The authority then recruited 140 tenants to move into the five ZIP codes. But even though landlords were offered more in rent than is normal, the average poverty rate of the census tracts the families moved into — smaller areas within those ZIP codes — was 36 percent, LeBeau said.
That's nearly 3 percentage points higher than the average poverty rate for the nearly 18,000 families in the traditional Section 8 program.
In short, the program was moving people into pockets of poverty in generally well-off sections of the city.
"This tells us that unfortunately we are not seeing as much benefit as we would like to see from these new higher (payments)," LeBeau said.
A 2017 HUD preliminary report suggests the changes have been only slightly more beneficial in other places. After five separate city or state housing authorities administered the program for three years, the percentage of voucher residents living in high-rent ZIP codes rose by only 3 points.
Frustrating the local effort is — again — the way HUD calculates how much it is willing to pay in rent. Though HUD lets HANO base its new subsidies upon a smaller geographical area, it doesn't consider the range of incomes within city ZIP codes, LeBeau and HANO Executive Director Gregg Fortner said. A better calculation might figure in the average rent for a certain neighborhood, rather than for a city ZIP code.
The 70118 ZIP code, for example, includes both the relatively upscale Uptown and Carrollton areas and the much poorer Hollygrove-Dixon area.
Another issue is that the program does not cover the security deposit a tenant might be asked to provide.
HANO also needs to better educate landlords and tenants on the program’s benefits, the authority has acknowledged. HANO has partnered with the Greater New Orleans Fair Housing Action Center to try to recruit more landlords. That group has encouraged landlords who already have Section 8 vouchers to spread the word about the benefits of the new program.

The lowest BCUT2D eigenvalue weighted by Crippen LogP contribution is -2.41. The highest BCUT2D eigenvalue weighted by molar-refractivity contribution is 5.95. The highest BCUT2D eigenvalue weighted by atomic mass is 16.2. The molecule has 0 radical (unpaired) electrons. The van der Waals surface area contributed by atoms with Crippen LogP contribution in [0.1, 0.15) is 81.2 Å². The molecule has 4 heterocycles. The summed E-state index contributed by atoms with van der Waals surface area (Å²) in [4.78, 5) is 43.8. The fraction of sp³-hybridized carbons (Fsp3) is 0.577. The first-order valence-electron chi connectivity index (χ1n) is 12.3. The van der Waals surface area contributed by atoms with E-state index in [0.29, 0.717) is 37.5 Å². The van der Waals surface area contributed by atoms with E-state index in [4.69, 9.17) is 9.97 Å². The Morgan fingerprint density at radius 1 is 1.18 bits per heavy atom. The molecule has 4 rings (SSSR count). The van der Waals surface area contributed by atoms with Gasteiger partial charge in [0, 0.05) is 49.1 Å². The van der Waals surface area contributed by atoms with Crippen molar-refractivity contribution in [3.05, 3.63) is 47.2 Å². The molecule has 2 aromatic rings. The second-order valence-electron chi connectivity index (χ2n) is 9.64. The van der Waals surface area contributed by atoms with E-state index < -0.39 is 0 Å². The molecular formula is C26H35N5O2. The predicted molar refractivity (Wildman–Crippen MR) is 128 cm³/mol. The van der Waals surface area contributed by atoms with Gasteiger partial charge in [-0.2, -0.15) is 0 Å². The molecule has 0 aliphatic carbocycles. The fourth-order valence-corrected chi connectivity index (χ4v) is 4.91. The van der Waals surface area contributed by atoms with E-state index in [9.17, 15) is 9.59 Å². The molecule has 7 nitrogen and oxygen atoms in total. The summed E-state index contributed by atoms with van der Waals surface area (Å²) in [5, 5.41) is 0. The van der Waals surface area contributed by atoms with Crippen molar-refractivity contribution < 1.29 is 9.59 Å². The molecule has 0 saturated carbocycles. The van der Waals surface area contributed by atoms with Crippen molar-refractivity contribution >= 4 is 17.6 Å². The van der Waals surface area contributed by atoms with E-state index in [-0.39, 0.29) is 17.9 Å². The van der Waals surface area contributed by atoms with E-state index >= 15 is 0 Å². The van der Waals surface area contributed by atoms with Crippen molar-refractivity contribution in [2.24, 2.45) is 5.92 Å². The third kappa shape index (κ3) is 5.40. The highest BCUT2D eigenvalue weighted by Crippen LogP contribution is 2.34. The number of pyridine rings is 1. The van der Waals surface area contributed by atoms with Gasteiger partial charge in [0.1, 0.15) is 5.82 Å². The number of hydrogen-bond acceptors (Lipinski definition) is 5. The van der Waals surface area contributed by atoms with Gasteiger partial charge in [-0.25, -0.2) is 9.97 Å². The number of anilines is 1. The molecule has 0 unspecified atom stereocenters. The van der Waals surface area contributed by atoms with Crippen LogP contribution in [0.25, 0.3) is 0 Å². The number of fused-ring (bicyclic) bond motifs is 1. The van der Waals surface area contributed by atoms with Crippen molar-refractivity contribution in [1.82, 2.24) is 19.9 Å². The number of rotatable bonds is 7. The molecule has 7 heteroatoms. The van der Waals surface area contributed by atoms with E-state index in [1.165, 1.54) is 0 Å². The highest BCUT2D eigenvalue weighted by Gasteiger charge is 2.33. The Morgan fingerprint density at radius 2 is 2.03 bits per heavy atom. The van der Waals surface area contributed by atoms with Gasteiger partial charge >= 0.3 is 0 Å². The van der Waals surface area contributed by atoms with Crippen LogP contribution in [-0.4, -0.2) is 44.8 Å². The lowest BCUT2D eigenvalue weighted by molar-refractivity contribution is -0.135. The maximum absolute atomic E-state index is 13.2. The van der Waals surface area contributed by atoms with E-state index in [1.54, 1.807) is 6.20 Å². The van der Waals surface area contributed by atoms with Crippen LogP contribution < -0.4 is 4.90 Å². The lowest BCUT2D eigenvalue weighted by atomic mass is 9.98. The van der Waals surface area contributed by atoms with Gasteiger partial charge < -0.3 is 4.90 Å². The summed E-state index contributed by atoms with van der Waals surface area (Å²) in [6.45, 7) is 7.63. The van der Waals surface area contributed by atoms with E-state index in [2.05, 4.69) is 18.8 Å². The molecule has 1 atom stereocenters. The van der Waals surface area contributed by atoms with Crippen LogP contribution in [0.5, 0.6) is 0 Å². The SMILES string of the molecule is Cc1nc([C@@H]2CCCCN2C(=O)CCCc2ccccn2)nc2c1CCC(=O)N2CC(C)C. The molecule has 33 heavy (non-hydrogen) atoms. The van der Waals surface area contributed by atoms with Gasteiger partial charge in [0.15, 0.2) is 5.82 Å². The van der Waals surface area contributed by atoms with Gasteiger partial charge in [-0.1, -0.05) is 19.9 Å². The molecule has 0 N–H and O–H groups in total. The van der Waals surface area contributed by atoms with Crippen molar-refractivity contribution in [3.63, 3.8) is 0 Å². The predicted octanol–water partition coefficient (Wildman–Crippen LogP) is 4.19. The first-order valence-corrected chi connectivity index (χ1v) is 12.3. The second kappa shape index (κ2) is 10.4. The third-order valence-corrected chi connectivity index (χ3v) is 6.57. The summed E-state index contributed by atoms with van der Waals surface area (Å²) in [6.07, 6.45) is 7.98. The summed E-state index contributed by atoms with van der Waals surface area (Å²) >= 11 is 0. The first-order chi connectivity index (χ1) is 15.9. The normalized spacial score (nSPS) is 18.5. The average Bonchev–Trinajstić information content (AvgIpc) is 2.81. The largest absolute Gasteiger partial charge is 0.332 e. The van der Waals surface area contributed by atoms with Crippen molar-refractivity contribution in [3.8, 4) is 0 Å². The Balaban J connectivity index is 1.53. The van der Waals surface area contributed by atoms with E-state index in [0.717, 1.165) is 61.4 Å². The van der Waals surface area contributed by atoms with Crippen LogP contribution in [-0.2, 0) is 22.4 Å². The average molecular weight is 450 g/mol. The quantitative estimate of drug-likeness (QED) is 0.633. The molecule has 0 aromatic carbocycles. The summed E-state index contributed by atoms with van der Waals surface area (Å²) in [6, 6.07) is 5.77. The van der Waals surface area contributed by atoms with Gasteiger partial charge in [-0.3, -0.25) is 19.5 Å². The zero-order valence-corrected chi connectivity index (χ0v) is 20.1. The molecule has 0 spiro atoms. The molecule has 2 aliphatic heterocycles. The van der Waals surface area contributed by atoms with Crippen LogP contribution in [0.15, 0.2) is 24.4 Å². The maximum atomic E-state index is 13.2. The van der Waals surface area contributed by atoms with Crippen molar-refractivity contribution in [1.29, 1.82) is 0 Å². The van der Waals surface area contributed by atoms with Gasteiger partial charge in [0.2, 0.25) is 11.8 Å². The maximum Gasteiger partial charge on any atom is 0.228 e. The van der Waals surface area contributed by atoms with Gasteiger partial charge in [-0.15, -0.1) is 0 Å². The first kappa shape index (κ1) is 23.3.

A number of the landlords tapped as "ambassadors" are real estate agents who can pitch the benefits to clients looking for new rentals. HANO also hopes to offer more counseling to tenants.
After reviewing the data on the program, HANO board member Lisha Wheeler questioned its efficacy. "It's counterintuitive that there should be a higher poverty rate" in neighborhoods participants are moving into, "and we are paying more money ... because those are the things that arguably, we should be trying to work to remedy."
But member Alice Reiner said the program is still in its infancy. "With a new program like this, it might take a bit of time to get the word out," she said.
Still, local tenants like Jasper, a former resident of the St. Bernard housing development, have heard of the program but may have rejected it to avoid being stigmatized in a new neighborhood.
Jasper said she's heard too many horror stories from Section 8 tenants who moved to certain areas, only to be reported to neighborhood associations or otherwise singled out because of their finances or race.
"I wouldn’t want to subject my kids to those types of things, because sometimes it can lead to an everlasting scar," she said. "There are many things that could prohibit you from taking advantage of that opportunity."